Scientists find potential weapon against tuberculosis infection

Dec 13, 2006

The discovery of a unique copper-repressing protein in the bacterium that causes tuberculosis in humans may pave the way toward new strategies for halting tuberculosis infection.

Scientists have known that when macrophages - the host's immune cells - swallow an invading bacterium, they dump excessive amounts of copper onto the invader in an effort to kill it. While all cells need copper to function, too much of the metal ion causes cell death.

"But the invaders fight back with their own defense," says Adel Talaat, a microbiologist at the University of Wisconsin-Madison School of Veterinary Medicine. "They block the excess copper."

In a paper published in the January 2007 issue of Nature Chemical Biology, Talaat and colleagues from Texas A&M University and University of Saskatchewan in Saskatoon, Canada describe a unique protein repressor that they have identified as the mechanism used by invading bacterium cells to fight off the host's copper attack.

Prior to the discovery of this repressor protein, scientists did not know exactly how invading bacterium protected themselves from copper ions used by the body as a defense against infection.

"With this discovery, we can now pursue ways to deactivate the repressor protein," says Talaat. "Our goal is to disable the tuberculosis bacterium from fighting back against the host body's defense mechanisms, so that we can stop tuberculosis."

Source: University of Wisconsin-Madison

Explore further: Bacteria blamed in indigenous Mexican baby deaths

Related Stories

Architects to hatch Ecocapsule as low-energy house

1 hour ago

Where people call home depends on varied factors, from poverty level to personal philosophy to vanity to community pressure. Ecocapsule appears to be the result of special factors, a team of architects applying ...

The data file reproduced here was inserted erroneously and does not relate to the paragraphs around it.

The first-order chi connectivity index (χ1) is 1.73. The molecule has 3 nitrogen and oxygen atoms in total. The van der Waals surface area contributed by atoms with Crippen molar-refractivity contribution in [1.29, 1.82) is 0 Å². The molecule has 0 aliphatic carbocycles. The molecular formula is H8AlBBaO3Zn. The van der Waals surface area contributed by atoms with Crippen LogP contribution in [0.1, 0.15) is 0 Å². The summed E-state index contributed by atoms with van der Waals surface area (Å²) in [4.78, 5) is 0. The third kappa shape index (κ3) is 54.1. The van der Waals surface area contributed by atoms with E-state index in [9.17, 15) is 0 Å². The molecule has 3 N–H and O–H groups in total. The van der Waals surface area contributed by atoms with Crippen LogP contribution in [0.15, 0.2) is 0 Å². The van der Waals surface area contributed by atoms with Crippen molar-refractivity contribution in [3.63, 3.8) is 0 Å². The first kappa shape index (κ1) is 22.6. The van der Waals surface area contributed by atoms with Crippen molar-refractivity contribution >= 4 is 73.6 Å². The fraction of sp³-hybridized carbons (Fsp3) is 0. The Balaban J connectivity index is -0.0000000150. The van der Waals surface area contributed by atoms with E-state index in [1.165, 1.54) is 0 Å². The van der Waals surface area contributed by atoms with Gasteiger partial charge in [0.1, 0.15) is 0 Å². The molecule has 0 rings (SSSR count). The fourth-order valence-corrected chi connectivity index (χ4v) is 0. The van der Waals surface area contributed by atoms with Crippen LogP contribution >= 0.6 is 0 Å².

California farmers agree to drastically cut water use

4 hours ago

California farmers who hold some of the state's strongest water rights avoided the threat of deep mandatory cuts when the state accepted their proposal to voluntarily reduce consumption by 25 percent amid ...

Apple may deliver ways to rev up the iPad, report says

5 hours ago

MacRumors last month said that the latest numbers from market research firm IDC's Worldwide Quarterly Tablet Tracker revealed Apple stayed on as the largest vendor in a declining tablet market. The iPad ...

Recommended for you

Bacteria blamed in indigenous Mexican baby deaths

5 hours ago

Bacteria—and not a contaminated vaccine as initially suspected—were to blame for the recent deaths of two Mexican babies and for sickening 29 others, according to an official investigation.

Explainer: What is Chagas disease?

May 22, 2015

According to an article in the Journal of the American Medical Association (JAMA), in a Los Angeles clinic treating patients with heart failure, about 20% of Latin American patients have Chagas disease. What is that?, y ...

User comments : 0

Please sign in to add a comment. Registration is free, and takes less than a minute. Read more

Click here to reset your password.
Sign in to get notified via email when new comments are made.